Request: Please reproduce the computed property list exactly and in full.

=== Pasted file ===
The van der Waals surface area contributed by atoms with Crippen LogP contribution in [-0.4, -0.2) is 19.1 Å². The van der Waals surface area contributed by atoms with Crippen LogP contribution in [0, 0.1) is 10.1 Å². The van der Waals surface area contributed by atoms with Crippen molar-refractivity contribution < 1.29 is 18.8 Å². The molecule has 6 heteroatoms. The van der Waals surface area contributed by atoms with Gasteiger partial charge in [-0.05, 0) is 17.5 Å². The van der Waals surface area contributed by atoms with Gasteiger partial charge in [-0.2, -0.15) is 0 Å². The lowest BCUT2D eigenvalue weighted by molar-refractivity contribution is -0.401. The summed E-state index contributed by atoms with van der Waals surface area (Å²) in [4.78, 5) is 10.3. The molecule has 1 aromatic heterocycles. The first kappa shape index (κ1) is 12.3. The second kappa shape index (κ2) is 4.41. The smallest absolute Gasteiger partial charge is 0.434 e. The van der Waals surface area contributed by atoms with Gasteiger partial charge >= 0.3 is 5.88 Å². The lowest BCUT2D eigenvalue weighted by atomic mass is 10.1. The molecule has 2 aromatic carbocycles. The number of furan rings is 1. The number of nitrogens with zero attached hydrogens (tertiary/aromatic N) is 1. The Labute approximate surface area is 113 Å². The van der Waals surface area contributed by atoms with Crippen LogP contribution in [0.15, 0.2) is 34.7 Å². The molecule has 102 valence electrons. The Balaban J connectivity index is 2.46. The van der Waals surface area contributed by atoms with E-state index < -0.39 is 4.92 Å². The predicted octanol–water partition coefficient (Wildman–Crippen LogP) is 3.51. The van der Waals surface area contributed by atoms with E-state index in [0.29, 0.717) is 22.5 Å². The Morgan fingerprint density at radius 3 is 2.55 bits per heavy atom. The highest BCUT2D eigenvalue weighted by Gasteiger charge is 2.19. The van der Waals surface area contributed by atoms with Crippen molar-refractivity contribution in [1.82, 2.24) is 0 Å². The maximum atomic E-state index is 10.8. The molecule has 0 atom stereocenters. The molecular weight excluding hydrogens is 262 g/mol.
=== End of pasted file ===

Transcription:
The van der Waals surface area contributed by atoms with Crippen LogP contribution in [-0.4, -0.2) is 19.1 Å². The van der Waals surface area contributed by atoms with Crippen LogP contribution in [0, 0.1) is 10.1 Å². The van der Waals surface area contributed by atoms with Crippen molar-refractivity contribution < 1.29 is 18.8 Å². The molecule has 6 heteroatoms. The van der Waals surface area contributed by atoms with Gasteiger partial charge in [-0.05, 0) is 17.5 Å². The van der Waals surface area contributed by atoms with Gasteiger partial charge in [-0.2, -0.15) is 0 Å². The lowest BCUT2D eigenvalue weighted by molar-refractivity contribution is -0.401. The summed E-state index contributed by atoms with van der Waals surface area (Å²) in [4.78, 5) is 10.3. The molecule has 1 aromatic heterocycles. The first kappa shape index (κ1) is 12.3. The second kappa shape index (κ2) is 4.41. The smallest absolute Gasteiger partial charge is 0.434 e. The van der Waals surface area contributed by atoms with Gasteiger partial charge >= 0.3 is 5.88 Å². The lowest BCUT2D eigenvalue weighted by atomic mass is 10.1. The molecule has 2 aromatic carbocycles. The number of furan rings is 1. The number of nitrogens with zero attached hydrogens (tertiary/aromatic N) is 1. The Labute approximate surface area is 113 Å². The van der Waals surface area contributed by atoms with Crippen LogP contribution in [0.15, 0.2) is 34.7 Å². The molecule has 102 valence electrons. The Balaban J connectivity index is 2.46. The van der Waals surface area contributed by atoms with E-state index < -0.39 is 4.92 Å². The predicted octanol–water partition coefficient (Wildman–Crippen LogP) is 3.51. The van der Waals surface area contributed by atoms with E-state index in [0.29, 0.717) is 22.5 Å². The Morgan fingerprint density at radius 3 is 2.55 bits per heavy atom. The highest BCUT2D eigenvalue weighted by Gasteiger charge is 2.19. The van der Waals surface area contributed by atoms with Crippen molar-refractivity contribution in [1.82, 2.24) is 0 Å². The maximum atomic E-state index is 10.8. The molecule has 0 atom stereocenters. The molecular weight excluding hydrogens is 262 g/mol.